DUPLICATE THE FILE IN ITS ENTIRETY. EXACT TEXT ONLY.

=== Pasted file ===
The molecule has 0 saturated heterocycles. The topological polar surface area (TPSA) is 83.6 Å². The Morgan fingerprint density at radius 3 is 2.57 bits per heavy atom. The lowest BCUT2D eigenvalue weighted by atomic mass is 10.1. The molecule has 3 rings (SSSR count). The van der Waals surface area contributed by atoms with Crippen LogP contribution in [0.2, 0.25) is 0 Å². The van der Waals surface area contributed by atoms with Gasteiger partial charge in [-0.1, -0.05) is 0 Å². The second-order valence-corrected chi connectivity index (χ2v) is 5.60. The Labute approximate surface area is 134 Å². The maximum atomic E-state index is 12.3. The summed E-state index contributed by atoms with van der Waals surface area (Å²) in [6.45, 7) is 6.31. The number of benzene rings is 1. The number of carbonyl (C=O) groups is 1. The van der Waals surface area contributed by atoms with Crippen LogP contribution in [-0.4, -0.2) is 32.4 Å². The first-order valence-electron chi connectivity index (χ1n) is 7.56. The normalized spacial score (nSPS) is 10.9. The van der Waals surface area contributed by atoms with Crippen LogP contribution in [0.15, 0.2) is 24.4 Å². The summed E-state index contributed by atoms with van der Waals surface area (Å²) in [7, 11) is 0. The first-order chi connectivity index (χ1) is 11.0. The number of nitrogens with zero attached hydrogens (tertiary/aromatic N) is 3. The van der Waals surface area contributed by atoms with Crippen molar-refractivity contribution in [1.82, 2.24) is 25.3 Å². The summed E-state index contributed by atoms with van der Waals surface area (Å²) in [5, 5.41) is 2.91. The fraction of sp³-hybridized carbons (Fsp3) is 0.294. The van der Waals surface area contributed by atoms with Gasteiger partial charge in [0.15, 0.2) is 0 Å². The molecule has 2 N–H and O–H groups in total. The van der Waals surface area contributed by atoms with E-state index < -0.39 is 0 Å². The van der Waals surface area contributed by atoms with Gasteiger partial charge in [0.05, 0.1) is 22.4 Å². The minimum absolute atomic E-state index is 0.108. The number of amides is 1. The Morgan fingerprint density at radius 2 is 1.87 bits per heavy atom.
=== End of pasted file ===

The molecule has 0 saturated heterocycles. The topological polar surface area (TPSA) is 83.6 Å². The Morgan fingerprint density at radius 3 is 2.57 bits per heavy atom. The lowest BCUT2D eigenvalue weighted by atomic mass is 10.1. The molecule has 3 rings (SSSR count). The van der Waals surface area contributed by atoms with Crippen LogP contribution in [0.2, 0.25) is 0 Å². The van der Waals surface area contributed by atoms with Gasteiger partial charge in [-0.1, -0.05) is 0 Å². The second-order valence-corrected chi connectivity index (χ2v) is 5.60. The Labute approximate surface area is 134 Å². The maximum atomic E-state index is 12.3. The summed E-state index contributed by atoms with van der Waals surface area (Å²) in [6.45, 7) is 6.31. The number of benzene rings is 1. The number of carbonyl (C=O) groups is 1. The van der Waals surface area contributed by atoms with Crippen LogP contribution in [-0.4, -0.2) is 32.4 Å². The first-order valence-electron chi connectivity index (χ1n) is 7.56. The normalized spacial score (nSPS) is 10.9. The van der Waals surface area contributed by atoms with Crippen LogP contribution in [0.15, 0.2) is 24.4 Å². The summed E-state index contributed by atoms with van der Waals surface area (Å²) in [7, 11) is 0. The first-order chi connectivity index (χ1) is 11.0. The number of nitrogens with zero attached hydrogens (tertiary/aromatic N) is 3. The van der Waals surface area contributed by atoms with Crippen molar-refractivity contribution in [1.82, 2.24) is 25.3 Å². The summed E-state index contributed by atoms with van der Waals surface area (Å²) in [5, 5.41) is 2.91. The fraction of sp³-hybridized carbons (Fsp3) is 0.294. The van der Waals surface area contributed by atoms with Gasteiger partial charge in [0.15, 0.2) is 0 Å². The molecule has 2 N–H and O–H groups in total. The van der Waals surface area contributed by atoms with E-state index < -0.39 is 0 Å². The van der Waals surface area contributed by atoms with Gasteiger partial charge in [0.05, 0.1) is 22.4 Å². The minimum absolute atomic E-state index is 0.108. The number of amides is 1. The Morgan fingerprint density at radius 2 is 1.87 bits per heavy atom.